Find a Therapist in New York, NY

Find a Therapist, Psychologist, or Marriage Counselor in New York

 
Carole Gauthier, PhD, LP

Carole Gauthier, PhD, LP

Verified Credentials

Psychotherapy

Age groups I work with: Adults

"Psychological distress does not have to be a fatality. Therapy is about feeling supported, gaining clarity and bridging the gap between what you want and w..." read more

Duncanville, TX 75116

New York, NY 10010

Carole Gauthier, PhD, LP Phone Number: 1-800-651-8085 ext. 14151

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Robin Miner, MACP

Robin Miner, MACP


Psychotherapy, Counseling, Other

Age groups I work with: Teens, Adults

"Since I believe that all of our answers and direction are within us, my job is to help my clients turn their attention toward their own knowing of what is ..." read more

   

The Big Apple, known as a hub for culture, business, and the arts, is steeped in history and is home to people from a variety of ethnic backgrounds. The diverse population is made up of individuals from all social classes and all levels of mental health. With over 8 million residents1, New York City strives to meet the behavioral health needs of all of its citizens by constantly monitoring and improving its services every day.

 

Mental Health Statistics
Recent statistics from the New York City Department of Mental Health found that 6% of all children in the city had one mental health issue, with 26,000 receiving diagnoses of attention-deficit hyperactivity disorder and 15,000 being diagnosed with obsessive-compulsive disorder or oppositional defiance disorder in 2009. In that same year, 67% of those children between the ages of 6 and 12 with mental health diagnoses were receiving care2.

 

The top two mental health issues facing adults in the city are substance abuse and depression. According to the Department of Health and Mental Hygiene (DOHMH), 16% of all adults and 14% of teens have alcohol misuse problems. Opioid and drug use is another highly treated condition among New Yorkers, with estimated prevalence ranging from 4.5% in adults to 7.5% in teens and young adults3. Nearly 8% of all NYC adults experience depression, although only one third of those with depression seek treatment, despite the best efforts of the city to educate and inform citizens about the symptoms and dangers of depression4.

 

Mental Health Programs
In recent years, the city has made great strides in mental health care. The introduction of Kendra’s Law in 19995 set the stage for monumental changes in services and protection in mental health. After a man with serious mental illness pushed Kendra Webdale in front of a subway train, the city recognized the urgent need for assisted outpatient treatment (AOT). Kendra’s Law requires that any NYC citizen with a history of violence and hospitalizations related to mental illness be monitored and overseen so that their psychological health needs can be met and serviced.

 

Additionally, the DOHMH has devised a new plan for the creation of Regional Centers of Excellence (RCE) throughout the state, with seven facilities earmarked for New York City6 and the surrounding boroughs. The RCEs will serve as networks for community-based education, prioritization, and planning, as well as staff recruitment and training and will strengthen social services at a community level.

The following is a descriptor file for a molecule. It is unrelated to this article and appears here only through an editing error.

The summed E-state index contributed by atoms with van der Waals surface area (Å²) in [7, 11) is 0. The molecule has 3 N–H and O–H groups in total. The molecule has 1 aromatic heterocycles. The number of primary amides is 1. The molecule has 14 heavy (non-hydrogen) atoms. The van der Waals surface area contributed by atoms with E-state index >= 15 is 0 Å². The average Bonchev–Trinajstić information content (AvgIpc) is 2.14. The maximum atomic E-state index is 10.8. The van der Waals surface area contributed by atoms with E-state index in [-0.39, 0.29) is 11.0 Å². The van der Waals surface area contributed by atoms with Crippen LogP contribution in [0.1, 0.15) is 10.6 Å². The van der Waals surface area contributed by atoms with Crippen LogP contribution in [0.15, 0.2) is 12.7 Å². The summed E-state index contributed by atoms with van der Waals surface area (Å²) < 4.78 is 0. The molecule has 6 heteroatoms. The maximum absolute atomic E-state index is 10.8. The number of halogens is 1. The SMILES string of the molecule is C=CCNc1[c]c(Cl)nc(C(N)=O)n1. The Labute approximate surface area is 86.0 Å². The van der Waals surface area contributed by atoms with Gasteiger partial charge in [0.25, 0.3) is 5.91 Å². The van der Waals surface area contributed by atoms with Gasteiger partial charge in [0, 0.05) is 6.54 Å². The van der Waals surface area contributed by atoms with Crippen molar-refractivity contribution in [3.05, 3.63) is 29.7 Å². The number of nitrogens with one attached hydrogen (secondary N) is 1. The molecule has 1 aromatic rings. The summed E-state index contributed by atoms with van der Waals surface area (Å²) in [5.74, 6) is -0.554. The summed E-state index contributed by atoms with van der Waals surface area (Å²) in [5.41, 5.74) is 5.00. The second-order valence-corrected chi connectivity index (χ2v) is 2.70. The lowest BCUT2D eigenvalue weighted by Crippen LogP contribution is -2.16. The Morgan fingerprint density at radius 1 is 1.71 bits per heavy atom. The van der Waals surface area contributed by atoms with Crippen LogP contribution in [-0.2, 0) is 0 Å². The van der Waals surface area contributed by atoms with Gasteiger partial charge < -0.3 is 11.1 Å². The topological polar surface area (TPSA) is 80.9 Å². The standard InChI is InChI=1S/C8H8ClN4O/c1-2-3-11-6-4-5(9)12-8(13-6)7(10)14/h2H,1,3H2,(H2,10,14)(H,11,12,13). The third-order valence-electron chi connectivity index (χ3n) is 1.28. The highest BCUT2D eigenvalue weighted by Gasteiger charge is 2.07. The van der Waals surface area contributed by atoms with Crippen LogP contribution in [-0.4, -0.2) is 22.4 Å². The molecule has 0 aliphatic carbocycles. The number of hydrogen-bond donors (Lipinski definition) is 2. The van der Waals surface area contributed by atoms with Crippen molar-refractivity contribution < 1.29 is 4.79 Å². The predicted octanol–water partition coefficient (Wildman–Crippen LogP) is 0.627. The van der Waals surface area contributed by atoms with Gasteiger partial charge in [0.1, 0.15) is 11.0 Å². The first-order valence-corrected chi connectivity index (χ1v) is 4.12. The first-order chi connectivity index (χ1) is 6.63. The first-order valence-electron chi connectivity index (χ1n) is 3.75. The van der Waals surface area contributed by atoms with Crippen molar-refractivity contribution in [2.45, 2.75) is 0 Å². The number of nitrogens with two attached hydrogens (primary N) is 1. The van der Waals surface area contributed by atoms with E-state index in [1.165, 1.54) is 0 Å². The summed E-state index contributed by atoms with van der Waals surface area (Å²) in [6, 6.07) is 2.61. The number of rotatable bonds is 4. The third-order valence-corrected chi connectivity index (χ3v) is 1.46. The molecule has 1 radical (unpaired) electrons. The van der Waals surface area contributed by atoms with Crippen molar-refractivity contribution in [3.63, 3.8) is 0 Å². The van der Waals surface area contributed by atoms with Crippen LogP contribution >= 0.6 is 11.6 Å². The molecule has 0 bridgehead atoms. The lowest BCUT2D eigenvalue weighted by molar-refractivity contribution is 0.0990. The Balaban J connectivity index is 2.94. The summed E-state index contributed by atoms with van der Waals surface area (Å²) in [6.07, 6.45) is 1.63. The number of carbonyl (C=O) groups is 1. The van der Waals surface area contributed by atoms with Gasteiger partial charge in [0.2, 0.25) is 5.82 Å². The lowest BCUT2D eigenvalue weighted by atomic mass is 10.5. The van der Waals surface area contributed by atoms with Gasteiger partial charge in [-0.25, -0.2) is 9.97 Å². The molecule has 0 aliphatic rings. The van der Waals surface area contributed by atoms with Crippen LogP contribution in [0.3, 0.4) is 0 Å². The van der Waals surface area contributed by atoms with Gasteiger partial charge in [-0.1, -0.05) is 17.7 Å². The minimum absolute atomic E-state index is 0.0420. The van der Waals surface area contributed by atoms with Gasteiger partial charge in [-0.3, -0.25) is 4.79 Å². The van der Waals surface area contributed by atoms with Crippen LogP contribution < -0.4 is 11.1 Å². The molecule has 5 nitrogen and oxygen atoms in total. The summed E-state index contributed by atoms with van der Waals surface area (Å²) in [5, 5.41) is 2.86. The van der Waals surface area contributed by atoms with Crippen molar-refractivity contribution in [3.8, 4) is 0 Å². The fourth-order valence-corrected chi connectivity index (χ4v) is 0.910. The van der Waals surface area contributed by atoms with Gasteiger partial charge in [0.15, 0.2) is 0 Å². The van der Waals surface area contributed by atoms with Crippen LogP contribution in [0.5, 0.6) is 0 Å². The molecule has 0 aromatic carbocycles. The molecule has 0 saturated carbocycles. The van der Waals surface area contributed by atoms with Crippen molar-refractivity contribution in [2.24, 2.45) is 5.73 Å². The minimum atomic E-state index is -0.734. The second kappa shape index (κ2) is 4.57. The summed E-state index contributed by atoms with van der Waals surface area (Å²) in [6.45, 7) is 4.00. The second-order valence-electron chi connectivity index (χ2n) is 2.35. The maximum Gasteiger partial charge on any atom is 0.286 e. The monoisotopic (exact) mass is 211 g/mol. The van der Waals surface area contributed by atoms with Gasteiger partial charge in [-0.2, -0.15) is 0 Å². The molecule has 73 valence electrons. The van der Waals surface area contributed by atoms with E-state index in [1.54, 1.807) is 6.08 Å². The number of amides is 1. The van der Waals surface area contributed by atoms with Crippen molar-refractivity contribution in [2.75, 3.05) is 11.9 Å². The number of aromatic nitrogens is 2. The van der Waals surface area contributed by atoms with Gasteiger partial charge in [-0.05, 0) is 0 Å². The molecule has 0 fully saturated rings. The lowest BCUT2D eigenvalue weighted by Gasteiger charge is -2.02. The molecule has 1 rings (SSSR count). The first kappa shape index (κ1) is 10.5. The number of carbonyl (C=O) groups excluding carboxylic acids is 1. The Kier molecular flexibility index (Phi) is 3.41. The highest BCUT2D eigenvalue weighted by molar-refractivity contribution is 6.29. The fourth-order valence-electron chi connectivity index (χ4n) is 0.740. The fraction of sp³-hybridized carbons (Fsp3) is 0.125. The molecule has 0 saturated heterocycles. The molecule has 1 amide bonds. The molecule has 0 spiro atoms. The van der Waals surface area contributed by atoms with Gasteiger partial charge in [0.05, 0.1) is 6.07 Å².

Disaster Relief and Special Needs Services
New York City has been the home of several national and natural disasters in recent decades. To address the ongoing mental health needs of victims and survivors of these disasters, including the World Trade Center Disaster of 9/11, Tropical Storm Lee, Hurricane Irene, and Superstorm Sandy, Governor Andrew M. Cuomo and the DOHMH have implemented the New York Rising Communities Program7 for storm disaster relief, and government agencies continue to secure funding for ongoing mental health care needs resulting from the World Trade Center Disaster.

 

Crime has decreased drastically in the city in recent years, due in part to the tireless efforts of mental and social service organizations. Not only does NYC continue to grow and improve its mental health infrastructure each year, it never loses sight of those most in need, the homeless. The city offers a range of services and programs designed to offer educational training, shelter, food, and mental healthcare to the homeless population in order to increase overall quality of life for all citizens of the city.

 

1 U.S. Department of Commerce, United States Census Bureau. (2012). State & County Quick Facts. Retrieved from http://quickfacts.census.gov/qfd/states/36/3651000.html

2 Wunsch-Hitzig, R., Berger, S., White, K., and Lundy de la Cruz, N. (2013). Mental health conditions among children aged six to 12 in NYC. New York City Department of Health and Mental Hygiene. Retrieved from http://www.nyc.gov/html/doh/downloads/pdf/epi/databrief25.pdf

3 Aungst, S., et al. (2008). New York City Chemical Dependency Local Plan FY2008. New York City Department of Health and Mental Hygiene. Retrieved from http://www.nyc.gov/html/doh/downloads/pdf/basas/basas-localgovtplan-2008.pdf

4 Petit, J., Cohen, G. Lednyak, L. (2007). Detecting and treating depression in adults. New York City Department of Health and Mental Hygiene. Retrieved from http://www.nyc.gov/html/doh/downloads/pdf/chi/chi26-9.pdf

5 New York State Office of Mental Health. (2013). Assisted outpatient treatment reports. Retrieved from http://bi.omh.ny.gov/aot/about

6 New York State Office of Mental Health. (2013). OMH regional centers of excellence. Retrieved from http://www.omh.ny.gov/omhweb/excellence/rce/rceplan.pdf

7 Cuomo, A.M. (2013, July 15). Governor Cuomo to host New York rising storm recovery conference. Retrieved from http://www.governor.ny.gov/press/071513-recovery-conference